I could operate all by myself as an individual, but that would be a lie. I am who I am because of the communities that form(ed) me and support(ed) me.
Laura notes that in some instances, she reports to communities of accountability. In other cases, while that word might be too strong, she still exist in, and nurtures, relationship with that community.
After reflecting on some of the communities to which she is accountable, Laura poses the question:
What are your communities of accountability? Your church? Your neighborhood? How do you stay accountable to them?
I would name a number of such communities in my life. The list that follows is not necessarily in order of importance. It is the communities in the order that they occur to me – bearing in mind that I am on a new allergy medication at the moment. I am accountable to:
- the Presbytery of New York City
- the Presbyterian Church (U.S.A.)
- the staff of the Presbyterian Ministry at the United Nations
- the Compassion, Peace, and Justice Ministry
- the Presbyterian Mission Agency Board
- colleagues within the UN community and across the church who work for justice
- the community where I live
- a circle of friends built through the years – a circle that expands and contracts as we move through life
- people of color (and white people) with whom I seek to challenge racism
- women (and men) with whom I seek to challenge sexism
- LGBT sisters and brothers (and straight brothers and sisters) with whom I seek to challenge heterosexism
- young people (and older people) with whom I seek to challenge ageism
How do I stay accountable? In different ways with different groups at different times. Sometimes accountability comes in filling in forms and making reports. Sometimes accountability comes through being together and engaging in conversation. Sometimes accountability comes from recalling lessons taught and values shared. Sometimes accountability comes in remembering – allowing people’s faces and voices to fill my mind when we are far apart.
Two areas for further work come to me as I reflect on communities of accountability:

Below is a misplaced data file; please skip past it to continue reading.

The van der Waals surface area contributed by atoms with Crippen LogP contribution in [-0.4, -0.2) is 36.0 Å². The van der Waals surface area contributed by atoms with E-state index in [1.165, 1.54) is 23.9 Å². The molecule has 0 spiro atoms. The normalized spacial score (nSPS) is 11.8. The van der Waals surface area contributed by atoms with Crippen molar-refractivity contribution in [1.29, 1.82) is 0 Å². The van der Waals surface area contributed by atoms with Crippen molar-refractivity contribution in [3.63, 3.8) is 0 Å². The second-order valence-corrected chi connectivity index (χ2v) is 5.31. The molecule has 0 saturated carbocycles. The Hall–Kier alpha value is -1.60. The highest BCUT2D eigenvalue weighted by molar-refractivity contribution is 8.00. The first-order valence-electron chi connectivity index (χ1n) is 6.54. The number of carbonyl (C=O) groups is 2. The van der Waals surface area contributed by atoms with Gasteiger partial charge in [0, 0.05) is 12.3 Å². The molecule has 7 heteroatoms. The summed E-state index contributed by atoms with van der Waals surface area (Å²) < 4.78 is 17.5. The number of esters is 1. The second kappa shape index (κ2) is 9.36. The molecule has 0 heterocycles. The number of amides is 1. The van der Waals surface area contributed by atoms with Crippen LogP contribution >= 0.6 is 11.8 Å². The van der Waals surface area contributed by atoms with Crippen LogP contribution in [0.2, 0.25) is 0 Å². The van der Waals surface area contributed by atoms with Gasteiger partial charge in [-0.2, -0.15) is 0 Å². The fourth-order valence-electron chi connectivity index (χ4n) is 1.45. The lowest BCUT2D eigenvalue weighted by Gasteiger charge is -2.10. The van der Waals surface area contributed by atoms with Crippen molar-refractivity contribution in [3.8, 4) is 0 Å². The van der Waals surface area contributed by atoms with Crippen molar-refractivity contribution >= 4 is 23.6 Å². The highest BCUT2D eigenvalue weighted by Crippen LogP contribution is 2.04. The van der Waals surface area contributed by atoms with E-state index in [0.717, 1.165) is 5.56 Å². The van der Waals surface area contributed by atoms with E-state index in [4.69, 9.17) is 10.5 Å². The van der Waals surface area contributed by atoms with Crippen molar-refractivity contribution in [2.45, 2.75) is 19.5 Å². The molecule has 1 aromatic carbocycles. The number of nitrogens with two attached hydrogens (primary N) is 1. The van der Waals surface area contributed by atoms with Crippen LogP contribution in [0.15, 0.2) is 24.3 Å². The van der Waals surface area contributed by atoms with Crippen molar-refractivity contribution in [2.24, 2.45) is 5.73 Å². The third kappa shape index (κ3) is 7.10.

- Where do my communities intersect? Who is part of more than one community? What does that mean? Is it something to nurture intentionally? How would I do that?
- Where do I need to build new communities of accountability? The area of economic justice and injustice is one area that comes to mind immediately. Where else? What will that take on my part?
I have much to ponder. And I am grateful to Laura for opening this area of thought for me.
But before I close, I want to give a shout-out to a community of accountability that means a great deal to me at the moment. About two months ago, I decided to make another effort at self-care. I have made some remarkable progress although a long, long, long way remains to go. The effort combines exercise (walking at the moment) and reducing calories. I regularly bore Facebook with the information about my exercise for each day. That simple act somehow helps hold me accountable. Friends comment from time to time – different friends each time. Their feedback matters; but it is the posting that makes the difference.
I have also created a community of accountability – pulling together a number of friends and family who have expressed concern for my health – and who have voiced support for my efforts. This group receives weekly and monthly updates on my progress in terms of eating and exercise and weight loss and blood sugar control.
Some individuals have asked to be part of the group. Others I have drafted. I blind copy the group with the emails so they do not necessarily know who else is a member.
Each report receives a few responses – no one responds all the time – everyone responds once in a while. I deeply appreciate the responses. But even more deeply, I appreciate that the group members are willing to receive my updates.
To the members of this accountability group – to my family and friends – I say thank you. With your support, I have made a great start. The journey continues.
See you along the Trail.